There is a fundamental difference between creating controls using the native functions of AutoIt ( GUICtrlCreate*() ) and creating similar controls using the UDFs ( _GUICtrl*_Create() ). The former return a ControlID - a simple integer value which is actually an index number to an internal AutoIt array which looks after all AutoIt created controls. UDFs return a handle - a 32 or 64 bit pointer which is a unique windows ID for all things that Windows creates. Of course the native-created controls have handles too (that is why you have the GUICtrlGetHandle() function) but AutoIt shields the user from them.
AutoIt tries to make life simple for you by using ControlIDs to identify its native controls. You can use these ControlIDs in the native GUI modifying functions (e.g. GUICtrlSet*() ) and when looking for events caused by these controls in a GUIGetMsg() or OnEvent modes. And you can use these ControlIDs in nearly all of the related control UDF functions - the function will take care of the conversion into the corresponding handle automatically.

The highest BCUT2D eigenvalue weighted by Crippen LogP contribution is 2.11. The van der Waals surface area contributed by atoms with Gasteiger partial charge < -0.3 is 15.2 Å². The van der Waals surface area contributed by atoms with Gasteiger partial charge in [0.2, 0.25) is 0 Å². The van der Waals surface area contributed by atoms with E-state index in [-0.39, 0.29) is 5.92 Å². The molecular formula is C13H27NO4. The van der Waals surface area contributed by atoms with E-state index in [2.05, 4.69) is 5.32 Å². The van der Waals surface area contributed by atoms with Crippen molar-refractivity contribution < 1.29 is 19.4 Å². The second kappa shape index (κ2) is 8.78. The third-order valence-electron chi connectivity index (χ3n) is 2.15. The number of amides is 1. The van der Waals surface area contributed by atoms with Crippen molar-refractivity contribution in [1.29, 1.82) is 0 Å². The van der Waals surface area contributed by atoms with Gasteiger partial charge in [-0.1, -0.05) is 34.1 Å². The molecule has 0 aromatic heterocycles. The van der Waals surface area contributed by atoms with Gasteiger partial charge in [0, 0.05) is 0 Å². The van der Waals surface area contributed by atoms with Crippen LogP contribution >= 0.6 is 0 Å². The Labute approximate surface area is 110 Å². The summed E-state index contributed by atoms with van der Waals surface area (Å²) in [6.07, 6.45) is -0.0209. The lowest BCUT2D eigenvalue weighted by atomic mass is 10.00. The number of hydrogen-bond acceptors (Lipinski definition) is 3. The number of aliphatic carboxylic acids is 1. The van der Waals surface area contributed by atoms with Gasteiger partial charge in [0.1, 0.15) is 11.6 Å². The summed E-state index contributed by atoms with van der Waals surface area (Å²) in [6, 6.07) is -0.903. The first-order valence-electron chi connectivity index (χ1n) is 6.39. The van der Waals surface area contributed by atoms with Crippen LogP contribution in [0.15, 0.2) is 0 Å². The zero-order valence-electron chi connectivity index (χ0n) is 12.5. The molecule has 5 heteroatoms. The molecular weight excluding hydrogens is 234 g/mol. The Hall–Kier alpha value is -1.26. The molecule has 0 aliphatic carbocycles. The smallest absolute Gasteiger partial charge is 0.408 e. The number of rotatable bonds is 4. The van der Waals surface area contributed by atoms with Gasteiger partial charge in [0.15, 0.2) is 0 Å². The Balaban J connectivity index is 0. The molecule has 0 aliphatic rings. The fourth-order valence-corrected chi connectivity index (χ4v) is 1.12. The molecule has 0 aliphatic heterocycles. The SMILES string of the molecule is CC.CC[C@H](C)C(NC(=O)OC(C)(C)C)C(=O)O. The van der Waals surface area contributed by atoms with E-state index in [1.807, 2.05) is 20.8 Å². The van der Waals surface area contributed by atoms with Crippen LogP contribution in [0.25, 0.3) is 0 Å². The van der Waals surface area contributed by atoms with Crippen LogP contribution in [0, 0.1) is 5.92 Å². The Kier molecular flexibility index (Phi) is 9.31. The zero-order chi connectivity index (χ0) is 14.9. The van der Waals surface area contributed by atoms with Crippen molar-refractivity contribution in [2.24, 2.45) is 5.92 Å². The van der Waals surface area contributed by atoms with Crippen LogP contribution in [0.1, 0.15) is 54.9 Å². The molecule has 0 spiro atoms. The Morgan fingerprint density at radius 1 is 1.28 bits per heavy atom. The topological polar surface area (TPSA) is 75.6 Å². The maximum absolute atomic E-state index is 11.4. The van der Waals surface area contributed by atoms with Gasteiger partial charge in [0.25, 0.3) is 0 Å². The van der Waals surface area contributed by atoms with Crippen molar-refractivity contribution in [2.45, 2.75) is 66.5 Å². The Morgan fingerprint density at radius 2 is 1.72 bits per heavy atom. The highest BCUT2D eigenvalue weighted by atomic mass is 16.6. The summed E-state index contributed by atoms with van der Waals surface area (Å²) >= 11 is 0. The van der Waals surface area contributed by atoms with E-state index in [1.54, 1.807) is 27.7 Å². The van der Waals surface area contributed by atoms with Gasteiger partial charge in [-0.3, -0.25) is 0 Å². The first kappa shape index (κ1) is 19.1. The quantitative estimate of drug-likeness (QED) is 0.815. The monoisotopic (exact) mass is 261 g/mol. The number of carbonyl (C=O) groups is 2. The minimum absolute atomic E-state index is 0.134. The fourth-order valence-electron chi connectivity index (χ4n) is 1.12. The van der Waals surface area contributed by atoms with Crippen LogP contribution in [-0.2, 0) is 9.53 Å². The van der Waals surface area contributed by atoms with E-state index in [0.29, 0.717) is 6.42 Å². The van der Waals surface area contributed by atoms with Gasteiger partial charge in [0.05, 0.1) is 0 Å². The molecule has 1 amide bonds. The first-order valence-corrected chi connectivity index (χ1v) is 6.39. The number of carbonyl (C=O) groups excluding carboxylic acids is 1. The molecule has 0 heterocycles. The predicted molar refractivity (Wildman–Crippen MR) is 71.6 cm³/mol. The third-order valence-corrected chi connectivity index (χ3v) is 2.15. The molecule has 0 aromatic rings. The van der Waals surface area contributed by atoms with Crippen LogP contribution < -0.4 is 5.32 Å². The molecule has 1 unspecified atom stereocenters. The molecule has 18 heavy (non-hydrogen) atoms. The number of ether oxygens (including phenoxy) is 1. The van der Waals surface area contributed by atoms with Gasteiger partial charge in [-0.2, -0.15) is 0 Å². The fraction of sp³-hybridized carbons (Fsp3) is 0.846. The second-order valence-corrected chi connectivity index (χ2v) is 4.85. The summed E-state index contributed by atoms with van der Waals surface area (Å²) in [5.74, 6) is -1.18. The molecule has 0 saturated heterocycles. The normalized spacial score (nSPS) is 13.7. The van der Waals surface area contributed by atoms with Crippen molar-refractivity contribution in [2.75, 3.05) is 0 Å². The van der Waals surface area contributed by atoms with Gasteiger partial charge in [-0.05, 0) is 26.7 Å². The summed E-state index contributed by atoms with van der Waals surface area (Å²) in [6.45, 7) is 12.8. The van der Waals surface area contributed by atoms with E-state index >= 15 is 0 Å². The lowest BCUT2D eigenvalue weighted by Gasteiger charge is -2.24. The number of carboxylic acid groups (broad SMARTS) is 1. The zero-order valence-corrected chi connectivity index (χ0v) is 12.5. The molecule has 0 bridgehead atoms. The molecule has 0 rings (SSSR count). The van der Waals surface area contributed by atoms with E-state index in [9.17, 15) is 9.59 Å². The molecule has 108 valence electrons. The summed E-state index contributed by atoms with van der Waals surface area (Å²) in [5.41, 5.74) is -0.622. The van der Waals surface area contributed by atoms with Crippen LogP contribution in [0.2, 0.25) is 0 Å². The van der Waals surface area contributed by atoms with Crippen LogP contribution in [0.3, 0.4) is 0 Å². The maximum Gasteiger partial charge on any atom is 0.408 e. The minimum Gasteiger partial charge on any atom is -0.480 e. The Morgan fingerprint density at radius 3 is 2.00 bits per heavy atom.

Windows handles are unique identifiers that the OS uses to keep track of everything on the system, such as GUIs and controls, which continually send messages around the system so that everything in the system knows what is going on (which GUI is active, which control has just been triggered, which key was pressed, etc, etc). These messages contain all sorts of data, but essentially explain "which control has just done what". These handles can obviously be used in related UDF functions to identify the control - but you cannot use them in any of the native functions which require a ControlID to identify the index of the control in the internal array.